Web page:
Right now my sequencer of choice is Ableton Live but many tracks for the first 3 albums were produced in Sonar and Fruity Loops. I use iPad apps a lot. There is a unique and non-linear way of recording and manipulating sound on many apps available today and that presents some new and exciting possibilities. At early stages of production I love the tangible feel of touch controls available through iPad. I may throw all these bits I create on iPad into Live’s session and start tweaking them through my BCR2000 midi controller (believe me, 32 knobs go a long way!). I use Fostex MR-8 multi-track recorder for my field recording but, as may happen on many occasions, if I don’t have it with me and sound recording opportunities present themselves, I will just capture them on my phone. I don’t have tons of analog equipment so a lot of the sounds for my manipulation and tweaking may come from my guitar and two Electro-Harmonix fx (Superego synth engine and Memory Man delay). I also use AKAI Miniak Virtual Analog Synth. It’s not widely known or popular because its built-in interface is very limited but when used with iPad or BCR2000 midi controller it’s surprisingly good as a quick sound design tool.

What does ambient, and specifically, space ambient mean to you?

Ambient, as genre of music, didn’t exist before Brian Eno. In a way, it’s interesting how a lot of what’s labelled as ambient today still remains true to Eno’s early work but then, at the same time, there is enormous amount of music out there that is (mis)classified as “ambient”. In fact, it’s just a mellower or instrumental version of downtempo, lounge or chillout music. To me, ambient is not “purpose-driven” music like new age, lounge or chillout, which is all geared towards specific “relaxing” vibe. Maybe that’s why people mistakenly call it “ambient”, because they think of the “ambience” it creates. However ambient music goes way beyond ambience. It can project a wide spectrum of moods and emotions. It explores human psyche, from soothing and healing use of sound therapy, to mind altering visions and exploration of some fantastic, mystical and dark places in our minds. Space ambient, I think, is the attempt to musically look towards the stars. The biggest complement one could tell me about my space music would be to say it creates perfect soundtrack for viewing these images we now are getting from NASA deep space telescopes. Although some of my tracks could be equally suitable for astronauts fixing badly damaged computers on board of their spacecrafts (LOL).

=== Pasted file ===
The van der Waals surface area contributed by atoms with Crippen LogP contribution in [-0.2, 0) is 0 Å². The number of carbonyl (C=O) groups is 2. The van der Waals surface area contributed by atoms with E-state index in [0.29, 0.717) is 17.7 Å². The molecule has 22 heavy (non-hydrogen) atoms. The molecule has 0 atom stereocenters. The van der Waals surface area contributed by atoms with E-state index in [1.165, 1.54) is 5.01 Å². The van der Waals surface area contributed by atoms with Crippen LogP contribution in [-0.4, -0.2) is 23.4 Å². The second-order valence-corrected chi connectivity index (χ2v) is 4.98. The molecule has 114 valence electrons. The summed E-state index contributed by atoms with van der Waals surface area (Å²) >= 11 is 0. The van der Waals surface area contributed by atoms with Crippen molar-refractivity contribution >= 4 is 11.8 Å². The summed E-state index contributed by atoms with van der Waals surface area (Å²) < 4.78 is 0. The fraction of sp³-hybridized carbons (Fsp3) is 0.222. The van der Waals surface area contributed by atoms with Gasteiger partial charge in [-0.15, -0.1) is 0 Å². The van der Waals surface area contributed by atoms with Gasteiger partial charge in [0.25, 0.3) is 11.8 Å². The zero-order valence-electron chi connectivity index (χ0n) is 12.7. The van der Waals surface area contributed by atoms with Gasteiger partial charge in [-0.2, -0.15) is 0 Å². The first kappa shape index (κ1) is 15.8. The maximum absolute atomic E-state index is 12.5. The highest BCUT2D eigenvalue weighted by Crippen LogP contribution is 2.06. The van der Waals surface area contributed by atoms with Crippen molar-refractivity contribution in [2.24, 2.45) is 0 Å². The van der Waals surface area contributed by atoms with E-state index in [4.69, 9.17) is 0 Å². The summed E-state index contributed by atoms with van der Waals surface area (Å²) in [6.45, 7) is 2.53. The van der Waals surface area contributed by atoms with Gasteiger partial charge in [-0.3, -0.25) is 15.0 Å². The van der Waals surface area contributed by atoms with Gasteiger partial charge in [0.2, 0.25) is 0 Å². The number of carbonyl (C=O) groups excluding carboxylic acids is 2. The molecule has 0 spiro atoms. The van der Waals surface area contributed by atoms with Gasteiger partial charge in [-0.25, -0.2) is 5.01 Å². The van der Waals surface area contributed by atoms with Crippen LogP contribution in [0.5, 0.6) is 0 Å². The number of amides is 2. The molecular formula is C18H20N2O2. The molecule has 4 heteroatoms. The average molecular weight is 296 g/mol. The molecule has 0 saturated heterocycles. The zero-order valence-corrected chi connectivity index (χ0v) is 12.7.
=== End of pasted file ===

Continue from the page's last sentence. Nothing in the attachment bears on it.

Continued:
What comes first in mind when listening to these words: space, Tangerine Dream, netlabels…

“New frontier” (I know, it’s such cliche but right now, with private ventures interested in the exploration of space, it’s no longer a politically driven pursuit. It’s truly an exciting frontier for exploration, innovation and discovery)

“Pioneers”. Music, in so many different genres, wouldn’t exist as it does today if there was no Tangerine Dream.

“Out with the old, in with the new”. Netlabels, just like Wikipedia, open-source software, and crowed funding are the result of what Internet made possible and we, both as creators and as consumers, should protect from commercial and big industry meddling.

What holds the future for I.S. project?

Well, the future looks busy for Intersonic Subformation because I already have material for at least 4 more albums. Some of the tracks are very much in the final stages of production so I wouldn’t be surprised if, aside from the 2nd part of this release on Lost Entity, there is yet another IS album out in 2017.

Christos Doukakis